A Woman Like Her: Exploring Qandeel's life and death
a quality that combines respect, being proud, and honesty:
• a man of honour
• we fought for the honour of our country.
an occasion when a person is murdered:
• a series of brutal killings
In the first half of 2016, hundreds of people – the vast majority of them women – had been murdered in honour killings in Pakistan. But it was one particular death, on July 16 of that year, that caught the attention of not just the country, but the world.
Qandeel Baloch, whose real name was Fouzia Azeem, was murdered by her younger brother Waseem in her family's home in Shah Sadar Din. Waseem said she had brought shame on her family with her videos on Facebook.
|Read also: Qandeel Baloch: An unlikely
political icon for Pakistan
At just 26-years-old, Qandeel's death caused as much of a ripple effect through Pakistan as her life had.
In her book A Woman Like Her, journalist Sanam Maher explores Qandeel's life and death. But what began as a book about one woman turned, as Maher researched and conducted interviews, into something quite different.
"I realised that it isn't my job to provide the reader with every dirty little details of Qandeel's life, but to ask why they would want them at all," writes Maher at the beginning of the book.
"I began to ask other questions. What kind of place created a woman like Qandeel? Why did her story receive such great attention? Why are we still so fascinated by her, and when we watched her videos or saw her latest photograph, what was her image reflecting back to us?"
In answering these questions, Maher takes a fascinating journey into various parts of Pakistan, from its modelling scene to a madrasa.
This book is less about why Waseem killed Qandeel, but how the cultural and media landscape contributed to Qandeel's fame, and to her death.
|This book is less about why Waseem killed Qandeel, but how the cultural and media landscape contributed to Qandeel's fame, and to her death|
Maher delves into Qandeel's past, looking at how she went from a small village to Pakistan's first major social media star, described by one reporter as being a "Kim Kardashian-type figure".
We learn that Qandeel got married at 17, to a cousin, and had a son with him. Unhappy – Qandeel said her husband was violent towards her – she eventually left him and went to a shelter, before striking out on her own.
It was from there that she went to Islamabad, where she met a man named Mec, who Maher speaks to in some detail about in A Woman Like Her.
Mec was Qandeel's manager, although it's quickly evident that Qandeel largely did what she wanted, against the advice of Mec and others. That rebellious, over-the-top nature would come to characterise her work.
Qandeel's fame can be pinpointed to her appearance on Pakistan Idol; her audition for the show is, as Maher describes, "ratings gold", and racks up "well over a million hits on YouTube in just a few days but fails to get her more work".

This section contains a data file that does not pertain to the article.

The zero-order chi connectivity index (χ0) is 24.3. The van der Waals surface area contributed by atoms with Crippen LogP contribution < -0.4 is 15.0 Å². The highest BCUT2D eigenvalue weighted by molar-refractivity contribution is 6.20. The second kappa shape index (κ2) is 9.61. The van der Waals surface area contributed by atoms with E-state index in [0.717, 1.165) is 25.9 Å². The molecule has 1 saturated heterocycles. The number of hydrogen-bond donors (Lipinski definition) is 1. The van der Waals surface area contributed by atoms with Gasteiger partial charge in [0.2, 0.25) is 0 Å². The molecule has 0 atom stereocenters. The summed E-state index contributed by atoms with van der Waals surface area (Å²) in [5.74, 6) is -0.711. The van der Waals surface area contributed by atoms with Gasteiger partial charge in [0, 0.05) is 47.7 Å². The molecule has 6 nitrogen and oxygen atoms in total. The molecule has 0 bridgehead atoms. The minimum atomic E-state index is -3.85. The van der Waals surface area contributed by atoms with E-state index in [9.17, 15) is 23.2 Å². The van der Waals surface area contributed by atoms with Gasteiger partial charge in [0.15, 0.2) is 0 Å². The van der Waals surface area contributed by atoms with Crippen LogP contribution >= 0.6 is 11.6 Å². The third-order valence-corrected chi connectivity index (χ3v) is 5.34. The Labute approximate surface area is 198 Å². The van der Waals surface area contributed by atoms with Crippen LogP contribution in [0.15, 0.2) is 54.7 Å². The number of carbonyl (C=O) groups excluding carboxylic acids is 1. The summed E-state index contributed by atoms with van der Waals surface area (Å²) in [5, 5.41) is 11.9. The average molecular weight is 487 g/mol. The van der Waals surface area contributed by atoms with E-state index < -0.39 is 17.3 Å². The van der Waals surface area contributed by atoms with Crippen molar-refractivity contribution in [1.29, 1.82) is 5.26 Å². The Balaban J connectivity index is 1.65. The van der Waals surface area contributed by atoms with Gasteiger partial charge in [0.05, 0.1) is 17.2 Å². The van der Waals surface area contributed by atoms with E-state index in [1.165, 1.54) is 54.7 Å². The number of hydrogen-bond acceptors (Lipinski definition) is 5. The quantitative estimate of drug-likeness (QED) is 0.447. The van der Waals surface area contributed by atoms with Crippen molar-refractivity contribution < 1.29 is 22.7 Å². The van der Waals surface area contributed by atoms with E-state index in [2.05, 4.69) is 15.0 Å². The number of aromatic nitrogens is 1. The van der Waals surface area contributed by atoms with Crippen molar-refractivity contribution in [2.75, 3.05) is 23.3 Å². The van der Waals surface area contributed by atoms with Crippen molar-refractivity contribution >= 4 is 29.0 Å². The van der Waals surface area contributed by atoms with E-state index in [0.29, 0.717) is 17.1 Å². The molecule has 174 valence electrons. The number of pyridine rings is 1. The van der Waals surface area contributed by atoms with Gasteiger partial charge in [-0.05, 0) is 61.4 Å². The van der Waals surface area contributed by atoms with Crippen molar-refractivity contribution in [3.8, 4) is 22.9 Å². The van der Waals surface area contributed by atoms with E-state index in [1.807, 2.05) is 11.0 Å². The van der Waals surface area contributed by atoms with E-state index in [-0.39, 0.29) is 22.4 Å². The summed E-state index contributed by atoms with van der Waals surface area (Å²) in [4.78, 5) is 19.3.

That combination of momentary yet almost meaningless fame is not unusual; in one chapter of A Woman Like Her, Maher looks at the journey of Arshad Khan, who became famous after a photographer took a photo of him serving tea.
But while Khan's fame fizzled out, Qandeel's grew after she uploaded a video to her Twitter and Facebook in which she asks Mec: "How I'm looking?" The clip is followed by more videos, but it's her promise to strip on video if Pakistan wins a cricket match against India that sees her thrust into a new level of fame.
The video goes viral, but also garners Qandeel threats and abuse.
"Today, the world might be available at the tips of any Pakistani's fingers with the press of just one button, but they must remember one thing: they are still rooted here in the land of the pure," writes Maher.
It's the conflict between Qandeel's actions – her refusal to apologise for who she is, her confidence in her own body, her lack of guile – and Pakistan's conservative values that make up much of the discussion central to A Woman Like Her.
|It's the conflict between Qandeel's actions – her refusal to apologise for who she is, her confidence in her own body, her lack of guile – and Pakistan's conservative values that make up much of the discussion central to A Woman Like Her|
Maher interviews Mufti Abdul Qavi, who was caught up in a scandal after meeting with Qandeel in a hotel room. He protests his innocence, but at one point was accused of being involved in Qandeel's murder.
Maher's book is at its strongest when it's looking at the context of Qandeel's death, from the interview with Qavi to a chapter on Nighat Dad, who launched Pakistan's first ever cyber-harassment helpline, and a section on the media's role in exposing Qandeel's real name and past, and whether this played a role in her death.
It all paints a portrait of a country which is in flux, one that is still culturally and religiously conservative and does not yet know how to deal with the ways in which social media and the internet will change that.
Qandeel means "the light", Maher says in the opening of A Woman Like Her. The brightness of Qandeel Baloch has been snuffed out, but with her book, Maher shines a light not just on the woman Qandeel was, but on the dark corners and the hypocrisy that built Qandeel up before knocking her down in the most brutal of ways.
A Woman Like Her by Sanam Maher, Melville House, $27.99.
Follow her on Twitter: @sarahshaffi
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